The thyroid gland is a gland in the front of the neck that produces hormones that control metabolism. Hypothyroidism occurs when the thyroid gland doesn't produce enough thyroid hormone. The most common form of hypothyroidism is Hashimoto's thyroiditis.
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Causes of Hypothyroidism
Hashimoto's thyroiditis is an autoimmune disorder. The immune system produces antibodies that attack cells of the thyroid gland.
Hypothyroidism may also be caused by:
- Congenital defects of the gland or how it works
- Iatrogenic — occurs as the result of surgery or radiation therapy for thyroid cancer treatment
- Iodine deficiency (rare in the U.S.)
- Pituitary deficiency
Are You at Risk?
Hypothyroidism is more common in women and those aged 65 years and older. Other factors that may increase your risk of hypothyroidism include:
- Family history of hypothyroidism
- Autoimmune diseases, such as systemic lupus erythematosus, type 1 diabetes or rheumatoid arthritis
- Certain health conditions, such as infiltrative disorders, cancer or infections
- Surgery, radiation therapy or radioablation in the neck region
- Certain medications, such as lithium, iodine or interleukins
- Pituitary adenoma
Symptoms of Hypothyroidism
You may not have symptoms of hypothyroidism. In those that have symptoms, hypothyroidism may cause:
- Coarse, brittle hair and hair loss
- Facial puffiness
- Dry skin
- Swollen hands or feet
- Cold intolerance
- Weight gain
- Achy feeling all over
- Depression and irritability
- Memory loss
- Difficulty concentrating
- Blurred vision
- Menstrual abnormalities or infertility
Symptoms of severe or long-term hypothyroidism causes:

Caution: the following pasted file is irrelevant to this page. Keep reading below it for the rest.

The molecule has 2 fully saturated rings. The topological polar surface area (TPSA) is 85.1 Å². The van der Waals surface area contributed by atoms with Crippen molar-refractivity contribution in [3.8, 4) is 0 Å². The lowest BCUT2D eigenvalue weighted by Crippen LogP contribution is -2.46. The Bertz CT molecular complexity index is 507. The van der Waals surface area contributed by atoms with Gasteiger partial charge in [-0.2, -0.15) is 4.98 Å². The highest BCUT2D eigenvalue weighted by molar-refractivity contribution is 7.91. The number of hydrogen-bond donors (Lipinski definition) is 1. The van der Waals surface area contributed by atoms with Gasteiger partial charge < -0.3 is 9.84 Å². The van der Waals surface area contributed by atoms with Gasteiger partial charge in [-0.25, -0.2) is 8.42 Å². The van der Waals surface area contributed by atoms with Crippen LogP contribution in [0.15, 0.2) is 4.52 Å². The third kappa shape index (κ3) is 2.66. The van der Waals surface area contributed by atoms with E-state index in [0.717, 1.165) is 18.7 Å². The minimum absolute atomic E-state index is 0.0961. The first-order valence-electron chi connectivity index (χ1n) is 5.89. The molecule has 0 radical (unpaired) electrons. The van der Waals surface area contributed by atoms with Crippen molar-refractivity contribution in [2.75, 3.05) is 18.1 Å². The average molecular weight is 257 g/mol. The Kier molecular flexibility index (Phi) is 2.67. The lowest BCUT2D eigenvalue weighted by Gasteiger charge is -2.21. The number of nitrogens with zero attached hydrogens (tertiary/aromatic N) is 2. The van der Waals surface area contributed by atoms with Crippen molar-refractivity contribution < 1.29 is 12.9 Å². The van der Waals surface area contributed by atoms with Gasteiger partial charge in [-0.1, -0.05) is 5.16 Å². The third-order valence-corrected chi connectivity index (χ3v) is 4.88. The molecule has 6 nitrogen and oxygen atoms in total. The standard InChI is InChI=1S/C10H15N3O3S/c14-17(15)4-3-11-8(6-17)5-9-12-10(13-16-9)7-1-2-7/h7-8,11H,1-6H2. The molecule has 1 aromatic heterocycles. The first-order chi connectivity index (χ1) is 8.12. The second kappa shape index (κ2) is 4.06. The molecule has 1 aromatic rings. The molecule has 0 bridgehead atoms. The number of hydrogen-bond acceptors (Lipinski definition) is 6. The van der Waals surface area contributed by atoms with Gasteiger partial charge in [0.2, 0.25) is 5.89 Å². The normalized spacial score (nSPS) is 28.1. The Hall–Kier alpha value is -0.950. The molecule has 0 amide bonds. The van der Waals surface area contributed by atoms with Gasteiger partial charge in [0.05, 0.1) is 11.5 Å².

- Slow heart rate
- Depressed breathing
- Hypothermia — low body temperature
Hypothyroidism: Diagnosis & Treatment
Tests may include blood tests to check levels of thyroid stimulating hormone (TSH) and/or free T4. Your doctor may recommend other tests to rule out health conditions that are similar to hypothyroidism.
Thyroid replacement therapy involves medication that replaces the function of the thyroid gland. This therapy may also prevent cancer cell growth in people who had surgery or radiation treatment for thyroid cancer.
People with Hashimoto's thyroiditis are monitored as long as they have normal thyroid function and remain symptom-free. Once function decreases or symptoms appear, treatment is started with thyroid replacement therapy.
Talk to your doctor about annual screenings if you're at high risk for developing hypothyroidism.
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Content was created using EBSCO’s Health Library. Edits to original content made by Rector and Visitors of the University of Virginia. This information is not a substitute for professional medical advice.